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GM close to selling Hummer to Tengzhong for $150 million

8 October 2009 No Comment

General Motors Co., seeking to shed brands after emerging from bankruptcy, is nearing an agreement to sell its Hummer sport-utility vehicle business to China’s Sichuan Tengzhong Heavy Industrial Machinery Co. for about $150 million, said three people familiar with the deal.

The parties are trying to reach a deal today, said the people, who asked not to be identified because the negotiations are private. GM estimated the brand’s value at $500 million in bankruptcy court documents.

Selling Hummer would give GM tangible progress toward its restructuring plan after the sale of the Saturn brand to Penske Automotive Group Inc. fell through last week. For Tengzhong, a deal would propel the industrial manufacturer into the global auto industry.

“It’s important for GM to get some cash, without a doubt,” said Joseph Phillippi, president of AutoTrends Consulting Inc. in Short Hills, New Jersey. “Any appreciable amount they can get means more reserves, means keeping your powder dry until this economy improves.”

Tengzhong, based in Chengdu, China, said in June that it was in talks to buy Hummer as part of GM’s plans to shed half of the eight brands it sells in the U.S. The companies said the deal would protect more than 3,000 U.S. corporate, manufacturing and dealership jobs.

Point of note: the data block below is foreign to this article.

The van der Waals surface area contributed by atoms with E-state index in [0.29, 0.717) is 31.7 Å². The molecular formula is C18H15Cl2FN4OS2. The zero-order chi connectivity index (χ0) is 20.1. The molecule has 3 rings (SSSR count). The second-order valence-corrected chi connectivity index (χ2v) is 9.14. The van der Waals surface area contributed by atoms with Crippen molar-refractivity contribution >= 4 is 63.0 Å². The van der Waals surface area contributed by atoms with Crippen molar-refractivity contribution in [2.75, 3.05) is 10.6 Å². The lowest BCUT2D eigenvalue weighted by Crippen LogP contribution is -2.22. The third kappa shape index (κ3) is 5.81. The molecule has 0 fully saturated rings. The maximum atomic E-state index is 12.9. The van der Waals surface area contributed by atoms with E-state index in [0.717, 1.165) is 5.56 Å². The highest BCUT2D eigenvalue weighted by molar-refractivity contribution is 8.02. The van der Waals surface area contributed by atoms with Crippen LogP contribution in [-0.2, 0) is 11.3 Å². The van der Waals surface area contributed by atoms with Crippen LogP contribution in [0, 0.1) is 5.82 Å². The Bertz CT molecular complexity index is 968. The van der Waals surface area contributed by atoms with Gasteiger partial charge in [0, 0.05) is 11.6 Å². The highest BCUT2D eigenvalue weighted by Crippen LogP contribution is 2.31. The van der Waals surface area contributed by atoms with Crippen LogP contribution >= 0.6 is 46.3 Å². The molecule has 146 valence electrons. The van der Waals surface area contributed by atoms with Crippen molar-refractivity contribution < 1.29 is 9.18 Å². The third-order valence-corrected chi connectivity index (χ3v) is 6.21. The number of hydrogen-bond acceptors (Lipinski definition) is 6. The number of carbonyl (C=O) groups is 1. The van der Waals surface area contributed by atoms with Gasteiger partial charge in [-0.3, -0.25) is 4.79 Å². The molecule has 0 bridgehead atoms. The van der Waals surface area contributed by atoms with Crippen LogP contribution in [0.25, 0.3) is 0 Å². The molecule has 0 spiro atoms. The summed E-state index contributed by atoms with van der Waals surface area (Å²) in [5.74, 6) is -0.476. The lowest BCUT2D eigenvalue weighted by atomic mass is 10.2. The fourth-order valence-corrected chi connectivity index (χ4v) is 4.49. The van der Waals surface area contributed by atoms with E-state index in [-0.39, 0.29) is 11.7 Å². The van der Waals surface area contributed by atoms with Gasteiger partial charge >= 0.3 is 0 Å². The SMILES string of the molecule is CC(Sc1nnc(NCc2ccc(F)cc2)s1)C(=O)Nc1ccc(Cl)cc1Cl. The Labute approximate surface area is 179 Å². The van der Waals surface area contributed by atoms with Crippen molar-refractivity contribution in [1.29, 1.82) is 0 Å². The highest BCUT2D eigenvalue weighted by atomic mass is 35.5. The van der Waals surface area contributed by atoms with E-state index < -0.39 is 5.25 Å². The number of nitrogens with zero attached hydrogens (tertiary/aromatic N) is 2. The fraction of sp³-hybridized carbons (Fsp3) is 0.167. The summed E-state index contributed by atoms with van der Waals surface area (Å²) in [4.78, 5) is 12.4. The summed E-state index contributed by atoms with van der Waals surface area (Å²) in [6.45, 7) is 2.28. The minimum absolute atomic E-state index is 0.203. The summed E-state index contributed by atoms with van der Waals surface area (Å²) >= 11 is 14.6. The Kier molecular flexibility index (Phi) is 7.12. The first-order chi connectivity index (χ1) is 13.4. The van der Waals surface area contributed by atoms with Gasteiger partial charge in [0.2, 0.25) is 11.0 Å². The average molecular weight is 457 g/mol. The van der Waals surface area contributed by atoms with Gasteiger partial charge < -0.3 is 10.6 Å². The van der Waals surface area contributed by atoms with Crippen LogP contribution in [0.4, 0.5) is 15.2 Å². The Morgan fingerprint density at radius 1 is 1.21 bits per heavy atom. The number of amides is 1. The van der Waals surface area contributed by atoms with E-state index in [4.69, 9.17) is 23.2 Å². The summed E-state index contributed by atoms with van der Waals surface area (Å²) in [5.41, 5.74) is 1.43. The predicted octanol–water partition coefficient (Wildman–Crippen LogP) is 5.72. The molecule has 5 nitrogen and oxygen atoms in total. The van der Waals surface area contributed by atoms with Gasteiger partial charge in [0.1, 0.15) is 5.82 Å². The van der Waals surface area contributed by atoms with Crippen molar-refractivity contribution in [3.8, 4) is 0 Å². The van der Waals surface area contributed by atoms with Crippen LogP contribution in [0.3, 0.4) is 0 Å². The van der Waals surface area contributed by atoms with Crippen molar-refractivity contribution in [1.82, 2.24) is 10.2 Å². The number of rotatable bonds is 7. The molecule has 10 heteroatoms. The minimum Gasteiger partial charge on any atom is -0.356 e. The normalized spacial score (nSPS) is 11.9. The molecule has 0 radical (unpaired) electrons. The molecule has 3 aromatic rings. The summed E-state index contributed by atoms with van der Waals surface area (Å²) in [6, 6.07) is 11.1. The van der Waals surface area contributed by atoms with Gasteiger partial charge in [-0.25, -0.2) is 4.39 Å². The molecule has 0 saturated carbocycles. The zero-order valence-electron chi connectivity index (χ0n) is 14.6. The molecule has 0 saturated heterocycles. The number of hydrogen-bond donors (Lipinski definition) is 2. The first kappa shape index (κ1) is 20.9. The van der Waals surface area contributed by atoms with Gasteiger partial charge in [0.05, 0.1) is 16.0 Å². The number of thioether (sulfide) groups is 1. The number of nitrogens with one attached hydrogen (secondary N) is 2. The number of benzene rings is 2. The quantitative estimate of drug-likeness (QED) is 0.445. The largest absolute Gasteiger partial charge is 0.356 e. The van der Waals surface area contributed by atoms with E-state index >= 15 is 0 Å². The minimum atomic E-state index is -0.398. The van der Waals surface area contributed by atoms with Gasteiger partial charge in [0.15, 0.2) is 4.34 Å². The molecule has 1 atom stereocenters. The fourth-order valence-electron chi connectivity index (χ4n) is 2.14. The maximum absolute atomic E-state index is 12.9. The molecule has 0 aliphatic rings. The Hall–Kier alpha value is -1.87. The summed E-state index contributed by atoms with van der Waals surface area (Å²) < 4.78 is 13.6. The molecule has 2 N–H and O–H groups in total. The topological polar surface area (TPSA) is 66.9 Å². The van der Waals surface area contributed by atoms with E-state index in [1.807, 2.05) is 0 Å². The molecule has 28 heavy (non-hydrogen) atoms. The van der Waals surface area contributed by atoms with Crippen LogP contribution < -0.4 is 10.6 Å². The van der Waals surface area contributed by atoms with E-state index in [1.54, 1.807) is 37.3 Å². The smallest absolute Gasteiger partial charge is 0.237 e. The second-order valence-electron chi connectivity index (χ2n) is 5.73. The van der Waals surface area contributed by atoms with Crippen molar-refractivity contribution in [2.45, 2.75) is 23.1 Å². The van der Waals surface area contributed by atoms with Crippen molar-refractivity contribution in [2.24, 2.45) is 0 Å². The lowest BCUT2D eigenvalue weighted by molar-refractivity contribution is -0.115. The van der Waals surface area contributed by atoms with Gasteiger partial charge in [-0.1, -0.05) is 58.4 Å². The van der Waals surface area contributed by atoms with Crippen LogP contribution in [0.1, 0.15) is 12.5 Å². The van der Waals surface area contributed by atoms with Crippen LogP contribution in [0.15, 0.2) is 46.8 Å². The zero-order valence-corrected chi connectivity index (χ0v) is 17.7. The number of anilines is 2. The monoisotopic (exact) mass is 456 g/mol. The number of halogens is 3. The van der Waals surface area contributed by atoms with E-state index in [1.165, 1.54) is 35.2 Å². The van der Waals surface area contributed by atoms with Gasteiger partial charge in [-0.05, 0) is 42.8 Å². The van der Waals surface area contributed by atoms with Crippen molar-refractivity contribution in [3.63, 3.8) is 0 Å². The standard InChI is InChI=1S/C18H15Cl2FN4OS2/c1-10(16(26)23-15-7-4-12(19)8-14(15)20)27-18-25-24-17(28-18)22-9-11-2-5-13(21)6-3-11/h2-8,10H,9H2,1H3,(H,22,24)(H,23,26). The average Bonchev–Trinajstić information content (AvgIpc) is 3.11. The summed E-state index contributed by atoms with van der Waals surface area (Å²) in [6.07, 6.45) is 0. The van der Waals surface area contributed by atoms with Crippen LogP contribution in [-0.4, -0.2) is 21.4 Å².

Regulatory Hurdles

The sale requires the acceptance of regulators in the U.S. and China. Tengzhong plans to apply for Chinese approval once a binding agreement with Detroit-based GM is made, one of the people said.

Nick Richards, a Hummer spokesman, and Christina Stenson, a New York-based spokeswoman for Sichuan Tengzhong, declined to comment.

Tengzhong will assume Hummer’s dealer accords and a senior management team, and it plans to use GM for contract assembly. The purchase is the first entry into the passenger-vehicle business for Tengzhong, a closely held maker of special-use vehicles, structural parts for highways and bridges, and construction machinery.

Credit Suisse is the financial adviser and Shearman & Sterling LLP is international legal counsel to Tengzhong. Citigroup Inc. is advising GM.

GM emerged from bankruptcy on July 10 and is keeping its Chevrolet, Cadillac, Buick and GMC brands for sale in the U.S.

Koenigsegg Automotive AB, the Swedish maker of exotic sports-cars, has agreed to buy Saab, while Pontiac and Saturn are being eliminated.

Hummer History

The automaker bought the license for the Hummer brand from AM General in 1999 and started selling the $140,000 H1, a 7,600- pound (3,400-kilogram) SUV patterned after the all-terrain military vehicle popularized for road use by actor Arnold Schwarzenegger, who is now California’s governor.

Rising gasoline prices eventually eroded demand. GM halted production of the H1 in 2006, when Hummer’s U.S. deliveries peaked at 71,524, according to Autodata Corp. U.S. sales of the SUVs, which start at about $31,000 for the H3, fell 51 percent in 2008 and 63 percent this year through September.

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